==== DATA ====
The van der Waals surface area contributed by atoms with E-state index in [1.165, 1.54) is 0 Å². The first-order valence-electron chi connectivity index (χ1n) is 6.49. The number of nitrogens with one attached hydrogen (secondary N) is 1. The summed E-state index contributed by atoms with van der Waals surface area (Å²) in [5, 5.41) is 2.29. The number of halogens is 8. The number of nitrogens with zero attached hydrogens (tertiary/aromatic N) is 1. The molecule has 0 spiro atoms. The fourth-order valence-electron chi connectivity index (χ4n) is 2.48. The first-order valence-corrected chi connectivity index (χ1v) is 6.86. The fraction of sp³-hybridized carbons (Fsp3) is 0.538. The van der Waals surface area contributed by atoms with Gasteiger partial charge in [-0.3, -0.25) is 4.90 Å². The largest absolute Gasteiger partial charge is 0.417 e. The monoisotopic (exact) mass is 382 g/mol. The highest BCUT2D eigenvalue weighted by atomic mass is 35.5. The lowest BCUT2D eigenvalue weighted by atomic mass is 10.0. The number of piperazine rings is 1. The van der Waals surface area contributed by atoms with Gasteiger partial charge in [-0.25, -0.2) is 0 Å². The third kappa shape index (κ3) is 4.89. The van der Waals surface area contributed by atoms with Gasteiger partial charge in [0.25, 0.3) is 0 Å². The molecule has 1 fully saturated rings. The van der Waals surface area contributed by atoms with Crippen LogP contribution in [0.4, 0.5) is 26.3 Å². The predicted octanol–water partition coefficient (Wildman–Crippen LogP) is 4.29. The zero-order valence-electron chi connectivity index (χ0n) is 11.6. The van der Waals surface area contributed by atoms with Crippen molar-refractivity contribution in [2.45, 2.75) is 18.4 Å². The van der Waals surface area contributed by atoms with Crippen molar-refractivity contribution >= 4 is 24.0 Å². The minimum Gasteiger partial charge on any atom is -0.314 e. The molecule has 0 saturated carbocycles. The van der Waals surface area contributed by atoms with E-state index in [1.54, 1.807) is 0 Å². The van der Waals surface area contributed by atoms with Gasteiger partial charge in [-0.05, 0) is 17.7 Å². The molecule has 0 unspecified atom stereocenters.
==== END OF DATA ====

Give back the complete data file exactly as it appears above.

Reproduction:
The van der Waals surface area contributed by atoms with E-state index in [1.165, 1.54) is 0 Å². The first-order valence-electron chi connectivity index (χ1n) is 6.49. The number of nitrogens with one attached hydrogen (secondary N) is 1. The summed E-state index contributed by atoms with van der Waals surface area (Å²) in [5, 5.41) is 2.29. The number of halogens is 8. The number of nitrogens with zero attached hydrogens (tertiary/aromatic N) is 1. The molecule has 0 spiro atoms. The fourth-order valence-electron chi connectivity index (χ4n) is 2.48. The first-order valence-corrected chi connectivity index (χ1v) is 6.86. The fraction of sp³-hybridized carbons (Fsp3) is 0.538. The van der Waals surface area contributed by atoms with Gasteiger partial charge in [-0.3, -0.25) is 4.90 Å². The largest absolute Gasteiger partial charge is 0.417 e. The monoisotopic (exact) mass is 382 g/mol. The highest BCUT2D eigenvalue weighted by atomic mass is 35.5. The lowest BCUT2D eigenvalue weighted by atomic mass is 10.0. The number of piperazine rings is 1. The van der Waals surface area contributed by atoms with Gasteiger partial charge in [-0.25, -0.2) is 0 Å². The third kappa shape index (κ3) is 4.89. The van der Waals surface area contributed by atoms with Gasteiger partial charge in [0.25, 0.3) is 0 Å². The molecule has 1 fully saturated rings. The van der Waals surface area contributed by atoms with Crippen LogP contribution in [0.4, 0.5) is 26.3 Å². The predicted octanol–water partition coefficient (Wildman–Crippen LogP) is 4.29. The zero-order valence-electron chi connectivity index (χ0n) is 11.6. The van der Waals surface area contributed by atoms with Crippen molar-refractivity contribution in [2.45, 2.75) is 18.4 Å². The van der Waals surface area contributed by atoms with Crippen molar-refractivity contribution >= 4 is 24.0 Å². The minimum Gasteiger partial charge on any atom is -0.314 e. The molecule has 0 saturated carbocycles. The van der Waals surface area contributed by atoms with E-state index in [1.54, 1.807) is 0 Å². The van der Waals surface area contributed by atoms with Gasteiger partial charge in [-0.05, 0) is 17.7 Å². The molecule has 0 unspecified atom stereocenters.